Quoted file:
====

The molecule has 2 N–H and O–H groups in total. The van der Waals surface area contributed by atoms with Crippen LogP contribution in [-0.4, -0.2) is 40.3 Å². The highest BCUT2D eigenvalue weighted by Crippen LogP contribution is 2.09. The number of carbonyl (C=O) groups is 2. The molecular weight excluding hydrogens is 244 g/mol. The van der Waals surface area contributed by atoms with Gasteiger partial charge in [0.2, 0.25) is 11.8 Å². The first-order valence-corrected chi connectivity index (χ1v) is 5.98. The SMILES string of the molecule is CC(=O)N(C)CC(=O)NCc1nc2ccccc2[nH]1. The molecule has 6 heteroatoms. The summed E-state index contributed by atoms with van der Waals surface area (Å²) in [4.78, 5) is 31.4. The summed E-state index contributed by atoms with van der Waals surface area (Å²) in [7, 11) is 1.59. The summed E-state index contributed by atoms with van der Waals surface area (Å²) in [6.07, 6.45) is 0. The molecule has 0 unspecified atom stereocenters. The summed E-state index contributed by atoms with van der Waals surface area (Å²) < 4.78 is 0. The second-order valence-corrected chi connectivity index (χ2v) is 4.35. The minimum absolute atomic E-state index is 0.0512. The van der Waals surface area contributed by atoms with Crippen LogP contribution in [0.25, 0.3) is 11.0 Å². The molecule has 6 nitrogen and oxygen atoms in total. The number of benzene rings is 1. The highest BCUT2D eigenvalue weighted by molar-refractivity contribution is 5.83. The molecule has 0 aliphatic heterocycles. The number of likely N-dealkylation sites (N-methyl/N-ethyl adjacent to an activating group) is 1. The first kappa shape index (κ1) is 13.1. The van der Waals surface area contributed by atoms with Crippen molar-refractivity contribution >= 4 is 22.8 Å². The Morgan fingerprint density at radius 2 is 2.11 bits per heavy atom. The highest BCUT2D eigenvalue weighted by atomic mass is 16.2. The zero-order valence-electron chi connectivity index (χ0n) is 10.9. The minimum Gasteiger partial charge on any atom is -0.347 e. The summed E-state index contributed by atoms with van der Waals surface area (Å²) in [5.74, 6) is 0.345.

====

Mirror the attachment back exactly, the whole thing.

The molecule has 2 N–H and O–H groups in total. The van der Waals surface area contributed by atoms with Crippen LogP contribution in [-0.4, -0.2) is 40.3 Å². The highest BCUT2D eigenvalue weighted by Crippen LogP contribution is 2.09. The number of carbonyl (C=O) groups is 2. The molecular weight excluding hydrogens is 244 g/mol. The van der Waals surface area contributed by atoms with Gasteiger partial charge in [0.2, 0.25) is 11.8 Å². The first-order valence-corrected chi connectivity index (χ1v) is 5.98. The SMILES string of the molecule is CC(=O)N(C)CC(=O)NCc1nc2ccccc2[nH]1. The molecule has 6 heteroatoms. The summed E-state index contributed by atoms with van der Waals surface area (Å²) in [4.78, 5) is 31.4. The summed E-state index contributed by atoms with van der Waals surface area (Å²) in [7, 11) is 1.59. The summed E-state index contributed by atoms with van der Waals surface area (Å²) in [6.07, 6.45) is 0. The molecule has 0 unspecified atom stereocenters. The summed E-state index contributed by atoms with van der Waals surface area (Å²) < 4.78 is 0. The second-order valence-corrected chi connectivity index (χ2v) is 4.35. The minimum absolute atomic E-state index is 0.0512. The van der Waals surface area contributed by atoms with Crippen LogP contribution in [0.25, 0.3) is 11.0 Å². The molecule has 6 nitrogen and oxygen atoms in total. The number of benzene rings is 1. The highest BCUT2D eigenvalue weighted by molar-refractivity contribution is 5.83. The molecule has 0 aliphatic heterocycles. The number of likely N-dealkylation sites (N-methyl/N-ethyl adjacent to an activating group) is 1. The first kappa shape index (κ1) is 13.1. The van der Waals surface area contributed by atoms with Crippen molar-refractivity contribution >= 4 is 22.8 Å². The Morgan fingerprint density at radius 2 is 2.11 bits per heavy atom. The highest BCUT2D eigenvalue weighted by atomic mass is 16.2. The zero-order valence-electron chi connectivity index (χ0n) is 10.9. The minimum Gasteiger partial charge on any atom is -0.347 e. The summed E-state index contributed by atoms with van der Waals surface area (Å²) in [5.74, 6) is 0.345.